Blunt: Media Cost Me Majority Leader

Roy Blunt says it was the media’s fault he lost his bid for Majority Leader.

A day after his loss in the race for House majority leader, Missouri Rep. Roy Blunt said Friday that media calls for a new face in the party’s leadership rather than a desire by Republicans for change drove the outcome. Blunt said House members reacted to a daily drumbeat of negative news stories stoked by a few Republicans who did not speak for the party as a whole. “The five or six people that will talk to the media about what bad shape we’re in are not reflective of 225 of their colleagues,” Blunt said. “I don’t want to say the media is to blame but … if you can find a story that focused on anything but change, you come and show it to me,” he said.

I don’t want to blame the media . . . but I blame the media.

Blunt owes much to DeLay for his rapid rise to prominence. He served as deputy majority whip to DeLay, then rose to whip when DeLay was elevated to majority leader. Blunt also has been an active supporter of DeLay’s “K Street Project,” which pressured lobbyists to fund GOP activities and hire Republicans.

“The members read lots of stories, lots of editorials,” Blunt said. “They read lots of things, all of which took one view of this race, and that view was never to the advantage of someone like me who knows how to get the work done.”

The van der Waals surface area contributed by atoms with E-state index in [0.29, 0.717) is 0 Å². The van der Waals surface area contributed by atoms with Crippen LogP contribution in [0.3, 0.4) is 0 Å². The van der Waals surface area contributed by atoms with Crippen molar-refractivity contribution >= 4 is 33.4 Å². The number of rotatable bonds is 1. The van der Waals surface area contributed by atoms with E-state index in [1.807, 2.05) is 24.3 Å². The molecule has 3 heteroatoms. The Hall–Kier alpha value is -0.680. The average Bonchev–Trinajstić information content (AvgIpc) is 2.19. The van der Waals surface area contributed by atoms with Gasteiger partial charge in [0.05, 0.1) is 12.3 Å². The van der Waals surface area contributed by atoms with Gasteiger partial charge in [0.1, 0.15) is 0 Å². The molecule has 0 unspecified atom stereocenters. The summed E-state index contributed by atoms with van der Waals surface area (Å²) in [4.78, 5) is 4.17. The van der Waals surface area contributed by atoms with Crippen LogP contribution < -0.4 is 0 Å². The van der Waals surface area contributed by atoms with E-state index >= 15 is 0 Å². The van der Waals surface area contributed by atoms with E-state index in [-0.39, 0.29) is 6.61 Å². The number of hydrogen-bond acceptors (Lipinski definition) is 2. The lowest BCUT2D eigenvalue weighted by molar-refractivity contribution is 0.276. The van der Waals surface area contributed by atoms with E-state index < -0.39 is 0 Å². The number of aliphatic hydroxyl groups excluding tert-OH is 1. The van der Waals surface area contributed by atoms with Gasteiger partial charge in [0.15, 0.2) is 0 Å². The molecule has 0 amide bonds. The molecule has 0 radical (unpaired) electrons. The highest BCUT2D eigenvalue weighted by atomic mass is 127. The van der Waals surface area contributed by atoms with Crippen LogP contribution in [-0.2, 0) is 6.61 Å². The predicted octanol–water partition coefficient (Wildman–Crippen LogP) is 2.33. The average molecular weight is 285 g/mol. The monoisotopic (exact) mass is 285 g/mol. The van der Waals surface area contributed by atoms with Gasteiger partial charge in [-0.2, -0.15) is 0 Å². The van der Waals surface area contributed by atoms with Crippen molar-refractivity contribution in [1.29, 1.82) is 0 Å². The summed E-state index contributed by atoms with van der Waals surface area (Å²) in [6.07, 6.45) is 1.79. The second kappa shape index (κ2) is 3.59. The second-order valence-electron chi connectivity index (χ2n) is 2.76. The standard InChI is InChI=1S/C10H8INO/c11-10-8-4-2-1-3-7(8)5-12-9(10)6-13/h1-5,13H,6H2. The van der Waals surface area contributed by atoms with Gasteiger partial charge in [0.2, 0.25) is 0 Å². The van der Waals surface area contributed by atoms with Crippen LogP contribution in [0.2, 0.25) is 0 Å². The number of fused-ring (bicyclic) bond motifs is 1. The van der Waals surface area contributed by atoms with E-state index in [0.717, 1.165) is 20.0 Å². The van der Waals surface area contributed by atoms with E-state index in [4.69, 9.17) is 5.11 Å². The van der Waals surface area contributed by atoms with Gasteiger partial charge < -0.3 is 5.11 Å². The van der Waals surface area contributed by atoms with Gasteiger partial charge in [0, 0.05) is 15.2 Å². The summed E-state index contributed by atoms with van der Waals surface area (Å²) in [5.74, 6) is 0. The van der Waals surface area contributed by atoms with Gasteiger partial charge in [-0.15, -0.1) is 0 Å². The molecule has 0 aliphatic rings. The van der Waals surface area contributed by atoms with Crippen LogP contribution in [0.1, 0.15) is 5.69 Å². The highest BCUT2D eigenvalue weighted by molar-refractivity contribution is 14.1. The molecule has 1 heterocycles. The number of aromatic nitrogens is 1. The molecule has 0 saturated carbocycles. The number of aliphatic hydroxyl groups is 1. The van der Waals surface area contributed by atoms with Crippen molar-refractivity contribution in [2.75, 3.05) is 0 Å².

Arizona Rep. Jeff Flake, one of the Republicans leading the campaign for a fresh face, said House members like Blunt personally but wanted more reform than he was offering. “I disagree that it’s just a few of us who think we need reform,” Flake said. “I think the consensus is far broader than that.”

That, in a nutshell, explains why Blunt lost: 1) He was strongly tied to DeLay and his infamous K Street Project, 2) He is incredibly arrogant, 3) His campaign slogan was stolen from Mussolini, and 4) He simply did not “get” the nature of the consensus that had formed about the need to radically reform.

James Joyner
About James Joyner
James Joyner is Professor and Department Head of Security Studies at Marine Corps University's Command and Staff College and a nonresident senior fellow at the Scowcroft Center for Strategy and Security at the Atlantic Council. He's a former Army officer and Desert Storm vet. Views expressed here are his own. Follow James on Twitter @DrJJoyner.


  1. SoloD says:

    Bur amazingly there were over 100 Reps who stil thought that Blunt would be the best public face of the House GOP.

  2. James Joyner says:

    One of the strengths and weaknesses of the GOP is that it values loyalty. Blunt has been an effective floor manager and is apparently quite likeable when not talking to bloggers. It was, so to speak, “his turn.”

  3. McGehee says:

    Bur amazingly there were over 100 Reps who stil thought that Blunt would be the best public face of the House GOP.

    Solo, you really don’t want to go there.